by Shannon Hozinec

What woman doesn’t wear the name of her god
somewhere below her waistline, hidden in the abyss

borne by the enveloping grin of her funerary skirts?
What woman waits around for a man to name a thing

instead of stitching the very grit of it into her tendons
and reveling in the rich vulgarity of ownership?

The dead travel fast, but the stench of them
even faster. Who tied those lilies to your ankles?

Who tried to hide you away? I remember
a time when buzzard tongue was all I had to offer,

when tender pulp genetics dulled my head and heart,
but now I don wig and gown and am feminine

skull parade, a creation myth masquerade,
Mother Tartare on a death-stained plate.

It isn’t surrender if the swarm ripens
in time for the labor pains. It isn’t theft

when this necropolis isn’t good enough for the two of us.

A grave looks like a womb if you squint hard enough.

What better place is there for a birth?

When I opened the sodden lid of you,
a thousand hungry flies nestled

deep in my hair, a thousand hungry dark-eyed children
warning me that at a moment’s notice,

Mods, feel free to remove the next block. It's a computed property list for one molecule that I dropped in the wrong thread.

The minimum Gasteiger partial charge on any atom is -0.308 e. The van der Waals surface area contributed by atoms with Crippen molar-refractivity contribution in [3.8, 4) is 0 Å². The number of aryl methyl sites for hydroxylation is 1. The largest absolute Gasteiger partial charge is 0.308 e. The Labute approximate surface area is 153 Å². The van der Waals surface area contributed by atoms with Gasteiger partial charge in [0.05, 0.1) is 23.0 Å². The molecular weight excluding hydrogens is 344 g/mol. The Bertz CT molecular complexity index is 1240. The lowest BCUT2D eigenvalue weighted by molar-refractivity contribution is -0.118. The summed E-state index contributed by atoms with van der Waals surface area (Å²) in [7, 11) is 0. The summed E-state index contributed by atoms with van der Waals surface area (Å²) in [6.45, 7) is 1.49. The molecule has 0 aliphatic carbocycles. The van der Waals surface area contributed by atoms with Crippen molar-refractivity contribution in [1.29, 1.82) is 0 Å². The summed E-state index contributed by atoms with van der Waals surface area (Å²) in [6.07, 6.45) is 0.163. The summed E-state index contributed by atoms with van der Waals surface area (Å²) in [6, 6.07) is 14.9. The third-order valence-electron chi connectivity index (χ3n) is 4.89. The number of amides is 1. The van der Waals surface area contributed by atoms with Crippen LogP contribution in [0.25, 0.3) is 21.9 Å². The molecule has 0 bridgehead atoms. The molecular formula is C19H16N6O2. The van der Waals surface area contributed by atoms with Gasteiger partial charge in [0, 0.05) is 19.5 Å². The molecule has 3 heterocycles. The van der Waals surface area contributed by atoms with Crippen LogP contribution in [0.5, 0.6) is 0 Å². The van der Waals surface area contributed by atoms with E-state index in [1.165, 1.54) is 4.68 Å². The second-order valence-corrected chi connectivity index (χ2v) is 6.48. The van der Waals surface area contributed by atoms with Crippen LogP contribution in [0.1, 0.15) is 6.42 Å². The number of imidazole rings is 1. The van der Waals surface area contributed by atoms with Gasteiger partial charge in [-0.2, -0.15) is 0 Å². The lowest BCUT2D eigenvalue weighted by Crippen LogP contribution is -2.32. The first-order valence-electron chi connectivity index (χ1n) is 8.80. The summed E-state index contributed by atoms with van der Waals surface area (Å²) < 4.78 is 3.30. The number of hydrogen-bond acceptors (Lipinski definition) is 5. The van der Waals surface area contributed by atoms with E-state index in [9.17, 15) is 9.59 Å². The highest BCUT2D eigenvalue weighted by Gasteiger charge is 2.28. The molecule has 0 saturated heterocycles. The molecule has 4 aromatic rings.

that with one collective twitch
they could move me where they pleased –

out of the maw – or into the forge –
or into the heart of the god

whose name I had long ago tucked
between my legs so I would no longer

suffer the passive over-my-dead-bodyism
of creator-in-a-cage, of muted displeasure.

My meatling hymn fell on deaf ears as I dug and dug and dug
but never tired because we, the dead, are patient, aren’t we?

We, the dead, are so, so patient, our innate maker’s brutality

but an inadequate salve for our sorry past, a past that handed
us wires and fucked us into a different kind of decay.

In that history, it was never our kind of dead
who received broad-shouldered boastments,

never our kind of dead who benefited from rosy-hipped
revisionism. We looked too sickly under that halo light.

Our bodies too referential for their liking.

So with a grin I rouge our hunger, and I powder our regret,
because what woman hasn’t wanted to roll the sleeves

of her bridal shroud all the way up to her elbows
and be the reddest at the ball, made live again

using only what she could find
rotting within herself. All we have

is this scavenging – we are hand over hand
with this waking. We scour ourselves with formaldehyde,

our Wondrous Death Fake-Out,
our Great Youth Heist a blinking marquee

under a sad bloated moon. Our Knell of Revitalization,
Our Collective Undeath, Our Lady of Virgin Tissue Donation.

Baby’s First Steady Purpose
served rare on a platter of bones.

Rise. Can’t you hear the opening chords of the revival song,
the death has taken vein and the chorus is ascending.

Creation is a woman’s wound,
and the stitches are all in rupture.

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